As we tore yet another page off our calendars, we could well have been forgiven expecting to see the September page of the calendar showing based on the temperatures we were experiencing. A second look confirmed that we are indeed only in July yet experiencing mid-winter days of 34°C degrees!
That being said, it does feel alarmingly cool following Lytton in Canada’s record of 49,6°C recorded this week! Rest assured though, just as we are starting to think that this will be a mild winter, the weather gods are sure to deliver us some bitingly cold days and nights.
As for the game, I think the cool mornings and evenings meant that, despite being hot, they still enjoyed life and carried on with their business. At times this week it felt as though all of them were doing it out of sight, we had to work really hard for our sightings this week. Fortunately, as the week drew to a close, the sightings did pick up and we got to enjoy some good viewing.
The leopard sightings remain consistently good, with Xigodo our young male providing for regular viewing as he remains very sedentary in the same general area. We did get to see him wandering around close to our bush breakfast spot one afternoon, but the next day he was back in the last spot that Nyelti left him several weeks ago.
Alarmingly, he just isn’t having any success with hunting (and if he is, the hyenas must be stealing his food), as he is looking very skinny. In fact, we decided this week that until such a time as he is able to get a good meal and find his feet, he is to be left to his own devices and not followed if found walking around. Luckily, leopards are adaptable animals, and I am confident that he will make ends meet soon enough – hey, if Marula Jnr and Xisiwana could do it at 10 months old, then Xigodo at over 18 months shouldn’t have any issues. One good meal will restore his condition and hopefully kick start his life of independence.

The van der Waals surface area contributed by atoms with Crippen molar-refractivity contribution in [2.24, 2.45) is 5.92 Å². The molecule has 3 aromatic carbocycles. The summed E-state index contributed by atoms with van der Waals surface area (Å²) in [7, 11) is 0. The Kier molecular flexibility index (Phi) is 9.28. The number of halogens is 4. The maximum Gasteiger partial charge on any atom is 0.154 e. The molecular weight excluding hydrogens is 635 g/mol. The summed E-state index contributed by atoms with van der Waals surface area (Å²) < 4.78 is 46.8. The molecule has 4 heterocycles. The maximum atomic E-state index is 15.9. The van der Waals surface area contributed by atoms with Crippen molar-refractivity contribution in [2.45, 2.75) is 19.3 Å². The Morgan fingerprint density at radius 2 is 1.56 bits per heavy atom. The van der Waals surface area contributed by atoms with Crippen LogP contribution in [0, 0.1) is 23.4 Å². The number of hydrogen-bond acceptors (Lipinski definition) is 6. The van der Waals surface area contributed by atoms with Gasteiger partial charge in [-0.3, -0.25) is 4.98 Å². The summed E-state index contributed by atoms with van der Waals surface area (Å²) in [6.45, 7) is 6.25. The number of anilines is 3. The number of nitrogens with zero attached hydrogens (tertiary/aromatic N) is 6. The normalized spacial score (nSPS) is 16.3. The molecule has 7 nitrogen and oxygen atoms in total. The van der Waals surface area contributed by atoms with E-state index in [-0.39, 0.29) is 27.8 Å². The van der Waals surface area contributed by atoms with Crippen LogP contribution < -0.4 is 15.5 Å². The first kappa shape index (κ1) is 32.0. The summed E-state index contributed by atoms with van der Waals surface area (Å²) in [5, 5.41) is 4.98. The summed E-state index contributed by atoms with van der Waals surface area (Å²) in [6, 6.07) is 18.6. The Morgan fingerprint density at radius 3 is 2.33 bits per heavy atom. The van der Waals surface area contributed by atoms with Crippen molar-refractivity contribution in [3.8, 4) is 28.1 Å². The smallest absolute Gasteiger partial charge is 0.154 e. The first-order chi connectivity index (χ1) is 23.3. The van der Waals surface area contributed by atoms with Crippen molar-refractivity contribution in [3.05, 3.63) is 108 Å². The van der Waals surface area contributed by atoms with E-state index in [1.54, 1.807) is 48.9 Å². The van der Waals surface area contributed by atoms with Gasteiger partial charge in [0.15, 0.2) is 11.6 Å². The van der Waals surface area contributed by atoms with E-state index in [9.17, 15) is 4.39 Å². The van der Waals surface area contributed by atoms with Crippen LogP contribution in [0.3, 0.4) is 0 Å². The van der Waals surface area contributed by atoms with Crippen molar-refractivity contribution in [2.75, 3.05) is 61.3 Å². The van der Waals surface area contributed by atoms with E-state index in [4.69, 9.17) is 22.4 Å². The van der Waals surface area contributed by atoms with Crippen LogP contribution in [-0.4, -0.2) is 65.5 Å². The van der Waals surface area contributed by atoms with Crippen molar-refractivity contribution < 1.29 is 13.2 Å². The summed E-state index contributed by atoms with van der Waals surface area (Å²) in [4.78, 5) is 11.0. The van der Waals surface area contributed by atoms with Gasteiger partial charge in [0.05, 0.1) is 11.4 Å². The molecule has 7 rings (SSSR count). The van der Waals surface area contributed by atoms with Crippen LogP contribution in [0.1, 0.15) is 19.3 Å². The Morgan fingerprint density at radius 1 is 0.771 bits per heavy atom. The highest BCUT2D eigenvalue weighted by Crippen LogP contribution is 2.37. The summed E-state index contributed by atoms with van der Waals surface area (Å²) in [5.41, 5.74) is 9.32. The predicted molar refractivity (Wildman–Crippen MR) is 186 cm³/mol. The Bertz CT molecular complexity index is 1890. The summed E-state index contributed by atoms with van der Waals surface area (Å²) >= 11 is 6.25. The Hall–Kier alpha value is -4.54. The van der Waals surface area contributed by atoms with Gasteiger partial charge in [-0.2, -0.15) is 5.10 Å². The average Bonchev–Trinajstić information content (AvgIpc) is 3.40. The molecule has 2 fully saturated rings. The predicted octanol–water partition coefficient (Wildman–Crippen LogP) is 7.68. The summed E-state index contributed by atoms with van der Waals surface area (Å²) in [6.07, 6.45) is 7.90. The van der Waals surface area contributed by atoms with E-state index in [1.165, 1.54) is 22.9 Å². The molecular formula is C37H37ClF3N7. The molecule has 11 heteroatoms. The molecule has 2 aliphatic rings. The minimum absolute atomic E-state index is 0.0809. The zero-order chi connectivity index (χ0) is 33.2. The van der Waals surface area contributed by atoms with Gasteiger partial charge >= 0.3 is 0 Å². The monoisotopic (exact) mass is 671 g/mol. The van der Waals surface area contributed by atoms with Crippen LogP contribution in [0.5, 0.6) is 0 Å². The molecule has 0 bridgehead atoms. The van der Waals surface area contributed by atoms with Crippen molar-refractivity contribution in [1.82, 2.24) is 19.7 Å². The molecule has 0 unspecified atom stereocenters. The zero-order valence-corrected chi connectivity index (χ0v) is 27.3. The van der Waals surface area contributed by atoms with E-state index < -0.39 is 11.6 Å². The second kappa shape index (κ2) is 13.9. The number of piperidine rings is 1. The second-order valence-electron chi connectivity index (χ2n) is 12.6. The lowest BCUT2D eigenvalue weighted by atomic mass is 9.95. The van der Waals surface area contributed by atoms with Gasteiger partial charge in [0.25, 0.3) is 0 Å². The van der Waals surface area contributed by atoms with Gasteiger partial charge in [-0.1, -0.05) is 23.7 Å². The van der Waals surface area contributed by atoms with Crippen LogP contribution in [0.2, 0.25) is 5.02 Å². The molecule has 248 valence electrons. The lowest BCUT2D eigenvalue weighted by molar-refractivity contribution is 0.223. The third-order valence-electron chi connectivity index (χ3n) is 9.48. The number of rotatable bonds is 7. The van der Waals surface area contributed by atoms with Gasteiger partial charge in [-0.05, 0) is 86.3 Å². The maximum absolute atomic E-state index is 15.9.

We did have a brief catch up with Marula Jnr this week when she was feeding on a steenbuck kill hoisted up a marula tree along our access road. On the same afternoon, we also found the pale-eyed male with an impala kill on the access road close to camp, and although we gave him lots of space and he didn’t run away when we viewed him from the road, by the time we checked up on him after dark he had sadly decided to move his kill.
Thumbela and her son provided the best viewing of the week, starting when we found a drag-mark for a kill and followed up to find the two of them up an apple leaf tree with the remains of the kill, as the hyenas prowled below. The young boy then spent the next two days around Machaton Dam and Thumbela was also seen in the area; it is really nice to have her sticking around for a bit!
The fact that the leopards were out and about meant that the lions were not; we did however manage to eventually track down the pride’s sans the youngest cubs. Sadly, my camera didn’t record any of the images I took and as a result, I cannot post anything from that sighting. The pride was looking hungry and in need of a meal, but sadly they didn’t have any luck with the impalas we were watching them stalk. As for the males, they were around at the start of the week, and showed up later on a kudu kill that they appeared to have stolen from some hyenas. Following this, they headed south and their roars remained very distant for the remainder of the week.
Two members of the Sark Breakaways popped up on our western boundary one afternoon, and the Giraffe Pride with the Hercules and Sumatra males were seen on a zebra kill in the far west. The most interesting news of the week was the finding of the 16-strong members of the Mayambula pride in the far eastern reaches of the Timbavati. Their presence of the Mayambula’s in this area might account for the “mystery pride” in the east that resulted in injuries and the death of the oldest River Pride lioness! Time will tell if they make their way back into their old territory.